Defence Research & Development Organisation (DRDO), on Thursday successfully test fired Long Range Surface to Air Missile (LR-SAM) from naval warship INS Chennai off the coast of Odisha

LR-SAM also is known as Barak 8 is an Indian-Israeli surface-to-air missile. The missile is designed to defend against any airborne threat including aircraft, helicopters, anti-ship missiles, Unmanned Aerial Vehicles (UAVs), ballistic missiles, cruise missiles and combat jets.

The Barak 8 LRSAM missile defence system has been jointly developed by IAI and India's state-owned Defence Research and Development Organisation (DRDO) in collaboration with defence contractors in India and Israel, including Rafael Advanced Defence Systems. The two countries began join work on the LRSAM in 2006 with a first successful test firing of the missile system taking place in May 2010.

The missile was last test fired by the Indian Navy from the 7,500-ton Kolkata-class (Project 15A) guided-missile destroyer INS Kochi in November 2017.

The vertically-launched two-stage Barak-8, fitted with advanced radio frequency/infrared homing seekers, is designed to deal with a wide range of incoming airborne threats and can intercept targets as close as 500 meters away from a ship. The missile has a maximum speed of Mach 2 and its maximum range is estimated at around 70 milometers (an extended range version of the Barak 8 can reportedly intercept targets at a distance of up to 150 kilometres.)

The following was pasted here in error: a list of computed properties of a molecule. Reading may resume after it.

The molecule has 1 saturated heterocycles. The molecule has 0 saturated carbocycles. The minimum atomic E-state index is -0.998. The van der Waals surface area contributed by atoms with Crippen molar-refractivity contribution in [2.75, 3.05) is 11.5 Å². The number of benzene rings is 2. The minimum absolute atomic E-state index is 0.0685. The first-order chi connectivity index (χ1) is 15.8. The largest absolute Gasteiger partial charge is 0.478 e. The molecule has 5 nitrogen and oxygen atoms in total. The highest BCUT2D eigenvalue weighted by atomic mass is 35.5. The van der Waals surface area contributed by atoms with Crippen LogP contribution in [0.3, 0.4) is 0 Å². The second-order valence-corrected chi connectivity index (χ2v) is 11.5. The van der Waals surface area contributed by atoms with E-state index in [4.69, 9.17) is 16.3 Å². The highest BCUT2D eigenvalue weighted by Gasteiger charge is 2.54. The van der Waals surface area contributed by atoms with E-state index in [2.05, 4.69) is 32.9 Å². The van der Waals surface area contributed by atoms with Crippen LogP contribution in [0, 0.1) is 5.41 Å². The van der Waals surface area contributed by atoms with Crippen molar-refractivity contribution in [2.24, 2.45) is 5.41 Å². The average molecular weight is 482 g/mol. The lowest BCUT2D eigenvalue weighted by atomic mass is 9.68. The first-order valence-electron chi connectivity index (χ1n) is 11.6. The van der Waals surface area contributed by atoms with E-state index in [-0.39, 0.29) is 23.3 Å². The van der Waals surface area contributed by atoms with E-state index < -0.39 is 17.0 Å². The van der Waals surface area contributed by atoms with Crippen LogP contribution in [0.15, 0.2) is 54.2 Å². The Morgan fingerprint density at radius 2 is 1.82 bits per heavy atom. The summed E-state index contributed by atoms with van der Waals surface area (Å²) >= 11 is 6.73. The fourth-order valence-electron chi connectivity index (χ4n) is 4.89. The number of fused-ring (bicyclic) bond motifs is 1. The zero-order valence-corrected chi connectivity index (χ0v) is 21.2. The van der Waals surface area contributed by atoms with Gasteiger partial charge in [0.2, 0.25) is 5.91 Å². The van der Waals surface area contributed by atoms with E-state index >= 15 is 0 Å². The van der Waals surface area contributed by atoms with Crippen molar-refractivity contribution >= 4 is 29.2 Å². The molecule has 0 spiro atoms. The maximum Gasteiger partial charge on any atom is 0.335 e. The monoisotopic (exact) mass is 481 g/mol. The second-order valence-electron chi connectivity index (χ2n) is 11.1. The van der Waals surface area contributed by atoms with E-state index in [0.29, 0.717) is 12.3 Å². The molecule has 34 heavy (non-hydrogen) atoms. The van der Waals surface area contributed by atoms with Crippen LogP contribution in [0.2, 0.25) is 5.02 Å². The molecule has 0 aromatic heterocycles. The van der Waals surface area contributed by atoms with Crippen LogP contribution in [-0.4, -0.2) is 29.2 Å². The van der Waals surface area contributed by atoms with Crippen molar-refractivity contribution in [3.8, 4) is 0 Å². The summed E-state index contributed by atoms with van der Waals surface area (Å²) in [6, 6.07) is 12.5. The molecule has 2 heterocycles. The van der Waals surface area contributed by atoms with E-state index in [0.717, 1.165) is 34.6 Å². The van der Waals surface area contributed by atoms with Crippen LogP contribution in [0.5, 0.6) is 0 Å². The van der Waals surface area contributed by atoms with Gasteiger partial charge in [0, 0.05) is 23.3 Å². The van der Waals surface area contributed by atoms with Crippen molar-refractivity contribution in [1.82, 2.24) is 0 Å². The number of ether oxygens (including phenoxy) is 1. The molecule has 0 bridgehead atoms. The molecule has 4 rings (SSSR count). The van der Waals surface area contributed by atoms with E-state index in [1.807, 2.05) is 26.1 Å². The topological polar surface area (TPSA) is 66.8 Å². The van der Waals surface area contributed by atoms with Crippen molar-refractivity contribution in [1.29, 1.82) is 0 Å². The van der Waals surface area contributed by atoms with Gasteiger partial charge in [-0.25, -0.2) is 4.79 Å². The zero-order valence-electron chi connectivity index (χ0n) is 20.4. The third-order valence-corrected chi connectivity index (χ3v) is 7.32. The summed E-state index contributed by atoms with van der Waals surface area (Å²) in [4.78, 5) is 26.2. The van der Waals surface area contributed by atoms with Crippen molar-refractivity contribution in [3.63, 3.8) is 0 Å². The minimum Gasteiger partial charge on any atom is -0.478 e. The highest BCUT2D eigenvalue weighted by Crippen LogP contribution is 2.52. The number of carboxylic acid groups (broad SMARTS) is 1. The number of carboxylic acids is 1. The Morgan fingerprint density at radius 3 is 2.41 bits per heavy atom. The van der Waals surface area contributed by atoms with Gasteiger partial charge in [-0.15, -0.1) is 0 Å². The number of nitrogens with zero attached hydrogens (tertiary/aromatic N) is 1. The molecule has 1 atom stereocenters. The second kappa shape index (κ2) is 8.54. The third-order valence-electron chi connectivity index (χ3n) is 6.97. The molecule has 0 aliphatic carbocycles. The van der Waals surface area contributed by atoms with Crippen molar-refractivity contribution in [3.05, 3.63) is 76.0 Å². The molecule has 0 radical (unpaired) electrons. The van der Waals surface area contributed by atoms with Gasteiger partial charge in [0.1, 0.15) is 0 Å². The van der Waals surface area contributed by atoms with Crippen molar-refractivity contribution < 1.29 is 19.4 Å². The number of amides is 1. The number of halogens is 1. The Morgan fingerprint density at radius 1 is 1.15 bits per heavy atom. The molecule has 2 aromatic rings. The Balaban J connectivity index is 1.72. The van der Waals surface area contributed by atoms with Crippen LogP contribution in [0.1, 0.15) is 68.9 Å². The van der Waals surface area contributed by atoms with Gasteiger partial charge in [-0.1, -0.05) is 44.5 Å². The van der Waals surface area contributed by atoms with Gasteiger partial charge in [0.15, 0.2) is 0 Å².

LRSAM also features a multi-function active electronically scanned array naval radar system providing 360 degree coverage.

The Indian military is also slated to receive the land-based version of the LRSAM, dubbed medium-range surface-to-air missile (MRSAM). The Indian Army is expected to stand up five MRSAM regiments by 2023 which, next to missile launch platforms, will also come with command and control systems, and tracking radar systems.